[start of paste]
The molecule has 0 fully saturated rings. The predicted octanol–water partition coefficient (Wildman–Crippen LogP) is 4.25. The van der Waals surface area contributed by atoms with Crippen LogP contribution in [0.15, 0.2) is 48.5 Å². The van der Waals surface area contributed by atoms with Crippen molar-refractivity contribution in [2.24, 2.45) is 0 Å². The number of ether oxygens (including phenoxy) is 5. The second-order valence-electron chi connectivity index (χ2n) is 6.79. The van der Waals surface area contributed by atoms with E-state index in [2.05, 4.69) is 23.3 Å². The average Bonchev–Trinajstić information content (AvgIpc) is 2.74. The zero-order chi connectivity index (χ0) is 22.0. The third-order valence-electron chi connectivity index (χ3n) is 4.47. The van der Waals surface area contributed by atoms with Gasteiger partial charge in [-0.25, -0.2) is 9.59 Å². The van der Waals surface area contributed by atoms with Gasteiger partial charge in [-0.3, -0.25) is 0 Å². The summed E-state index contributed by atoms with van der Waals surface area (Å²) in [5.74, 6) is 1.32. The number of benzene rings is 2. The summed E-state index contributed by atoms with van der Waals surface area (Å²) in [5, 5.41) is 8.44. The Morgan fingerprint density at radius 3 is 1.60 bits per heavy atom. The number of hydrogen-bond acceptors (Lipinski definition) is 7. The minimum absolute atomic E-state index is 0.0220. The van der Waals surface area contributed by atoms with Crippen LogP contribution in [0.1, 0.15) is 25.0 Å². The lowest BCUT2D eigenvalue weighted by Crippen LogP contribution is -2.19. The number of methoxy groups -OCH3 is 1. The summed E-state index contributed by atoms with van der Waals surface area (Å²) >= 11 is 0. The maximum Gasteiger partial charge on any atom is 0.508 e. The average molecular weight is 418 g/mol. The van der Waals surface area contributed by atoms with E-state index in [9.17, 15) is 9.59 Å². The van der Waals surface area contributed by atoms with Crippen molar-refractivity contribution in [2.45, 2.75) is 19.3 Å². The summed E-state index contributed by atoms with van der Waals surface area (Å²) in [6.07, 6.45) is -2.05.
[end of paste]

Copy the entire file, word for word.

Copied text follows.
The molecule has 0 fully saturated rings. The predicted octanol–water partition coefficient (Wildman–Crippen LogP) is 4.25. The van der Waals surface area contributed by atoms with Crippen LogP contribution in [0.15, 0.2) is 48.5 Å². The van der Waals surface area contributed by atoms with Crippen molar-refractivity contribution in [2.24, 2.45) is 0 Å². The number of ether oxygens (including phenoxy) is 5. The second-order valence-electron chi connectivity index (χ2n) is 6.79. The van der Waals surface area contributed by atoms with E-state index in [2.05, 4.69) is 23.3 Å². The average Bonchev–Trinajstić information content (AvgIpc) is 2.74. The zero-order chi connectivity index (χ0) is 22.0. The third-order valence-electron chi connectivity index (χ3n) is 4.47. The van der Waals surface area contributed by atoms with Gasteiger partial charge in [-0.25, -0.2) is 9.59 Å². The van der Waals surface area contributed by atoms with Gasteiger partial charge in [-0.3, -0.25) is 0 Å². The summed E-state index contributed by atoms with van der Waals surface area (Å²) in [5.74, 6) is 1.32. The number of benzene rings is 2. The summed E-state index contributed by atoms with van der Waals surface area (Å²) in [5, 5.41) is 8.44. The Morgan fingerprint density at radius 3 is 1.60 bits per heavy atom. The number of hydrogen-bond acceptors (Lipinski definition) is 7. The minimum absolute atomic E-state index is 0.0220. The van der Waals surface area contributed by atoms with Crippen LogP contribution in [0.1, 0.15) is 25.0 Å². The lowest BCUT2D eigenvalue weighted by Crippen LogP contribution is -2.19. The number of methoxy groups -OCH3 is 1. The summed E-state index contributed by atoms with van der Waals surface area (Å²) >= 11 is 0. The maximum Gasteiger partial charge on any atom is 0.508 e. The average molecular weight is 418 g/mol. The van der Waals surface area contributed by atoms with E-state index in [9.17, 15) is 9.59 Å². The van der Waals surface area contributed by atoms with Crippen molar-refractivity contribution in [2.45, 2.75) is 19.3 Å². The summed E-state index contributed by atoms with van der Waals surface area (Å²) in [6.07, 6.45) is -2.05.